Tom Clark:
I want to step back a little bit as a final question to you, and ask whether…what the theme of your foreign policy is, whether there is such a thing as the Harper doctrine when it comes to Canadian foreign policy. But importantly in that, you’ve said that your dad was such an influence on your life. How did he instruct you in the formation of how you look at the world and the foreign policy that you’ve put on the table?

Stephen Harper:
Well look, my father was actually…we were talking about this earlier. He was…he would be 87 if he were living; too young to fight in the war. In fact, had the atomic bombs not been dropped on Japan he would have become eligible to fight within a couple of months, so obviously he didn’t fight but he obviously grew up with that fight and he knew many older friends who had perished in the war. So look, I think that generation had two views that we always should keep in mind. One is first of all that war is a terrible thing and we should do everything in our power to avoid it. But the other thing that generation grew up with was not to turn a blind eye to potential threats. You know, I think there were many people in that era felt that as bad as World War II had been, the worst war in history, the most dessive in history, that a lot of it could have been avoided had people been aware of the threat of Hitler and his ilk in the 1930s. People deliberately turned a blind eye to that partly as a consequence of the terrible carnage of World War I. People didn’t want to repeat it. So, I think those are the two things you walk away with. Look, our foreign policy obviously incorporates those kinds of lessons. You know, I think first and foremost, the principle we hold in Canadian foreign policy is our role is to protect the values and interest of Canadians in the world and we know we can’t do that all ourselves to the extent possible; work with likeminded countries in the pursuit of those objectives. As you know, we’re not afraid to take stands that may put us offside others from time to time but we do that because we believe that we’re working not just for Canadians but for Canadians’ broader objectives that we share with our fellow human beings.

Tom Clark:
Prime Minister, it’s awfully good to talk to you again. Thank you so much for your time.

Stephen Harper:
Thanks for having me.

Tom Clark:
Well as you’ve just heard, Stephen Harper is resolute in his determination not to engage, not even to talk to Vladimir Putin until Russia has met all the demands being put upon it. Now in that, he is in the minority in the G7. Most of those countries have or are in the process of engaging with the Russian leader. So two very different approaches to what’s being called the greatest threat to world peace today.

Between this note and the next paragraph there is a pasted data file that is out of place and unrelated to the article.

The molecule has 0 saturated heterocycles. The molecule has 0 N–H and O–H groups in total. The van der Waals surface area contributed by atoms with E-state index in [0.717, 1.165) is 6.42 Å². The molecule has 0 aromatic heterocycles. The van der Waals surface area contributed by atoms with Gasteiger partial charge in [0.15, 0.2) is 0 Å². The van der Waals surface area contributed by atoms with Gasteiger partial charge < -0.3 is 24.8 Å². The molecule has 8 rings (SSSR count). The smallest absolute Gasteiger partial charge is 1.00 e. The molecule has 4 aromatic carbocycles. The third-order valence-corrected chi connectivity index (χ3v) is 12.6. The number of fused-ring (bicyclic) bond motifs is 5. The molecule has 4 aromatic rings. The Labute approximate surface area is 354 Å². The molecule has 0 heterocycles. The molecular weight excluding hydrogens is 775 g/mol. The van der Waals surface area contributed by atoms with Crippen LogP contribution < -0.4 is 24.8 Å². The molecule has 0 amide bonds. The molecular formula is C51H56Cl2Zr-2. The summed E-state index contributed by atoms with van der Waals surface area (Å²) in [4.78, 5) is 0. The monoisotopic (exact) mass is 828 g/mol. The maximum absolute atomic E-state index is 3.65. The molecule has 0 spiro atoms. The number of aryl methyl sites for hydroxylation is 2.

I’m joined now in Ottawa by Canada’s former ambassador to Russia, Christopher Westdal. Ambassador good to have you with us.

Christopher Westdal:
You’re welcome.

Tom Clark:
So in your experience, what is going to move Vladimir Putin? Is it isolation or is it engagement?

Christopher Westdal:
Well I don’t think isolation is going to move him. I think you’re right that the prime minister is in a minority of one in the G7 in terms of shunning Vladimir Putin. I did notice in your interview with the prime minister that he, though the rhetoric he sustained was quite harsh, calling Putin and extreme nationalist and an imperialist, at the same time he did go out of his way to concede that Vladimir Putin had not reached Hitleresque proportions, I think the phrase that was used. I think that had been a reckless mistake to evoke Adolph Hitler in context of judging of the bath of Vladimir Putin and I think that it’s noteworthy that that has been in affect retracted. Other leaders in the G7, and I think it was appropriate that this happened at Normandy because though the Russians didn’t play a role D-Day, they certainly played a heavy role in the Second World War and we were with them in that fight. And so it was appropriate, I think that Obama and particularly Merkel engaged with Putin, as did Cameron and Hollande and I thought it was very important that Angela Merkel spent an hour with Putin and Poreshenko. These urgently required talks are underway.

Tom Clark:
You know ambassador, what we’re hearing here, especially from the French is that these preliminary discussions may lead to a ceasefire at least in Eastern Ukraine, perhaps within the next few days. How realistic is that do you think?

Christopher Westdal:
Well I do hope it’s real. The only question arises, just who is in control of the thugs and hooligans that we have seen and their behaviour has given them away, leading the self-ascribed Republics, but I think there is a prospect that with indirect talks and talks with these full citizens and talks with other people who are powerful in the Donbass, these talks can get underway and they may have to get underway even while some violence is ensuing but they can’t get far.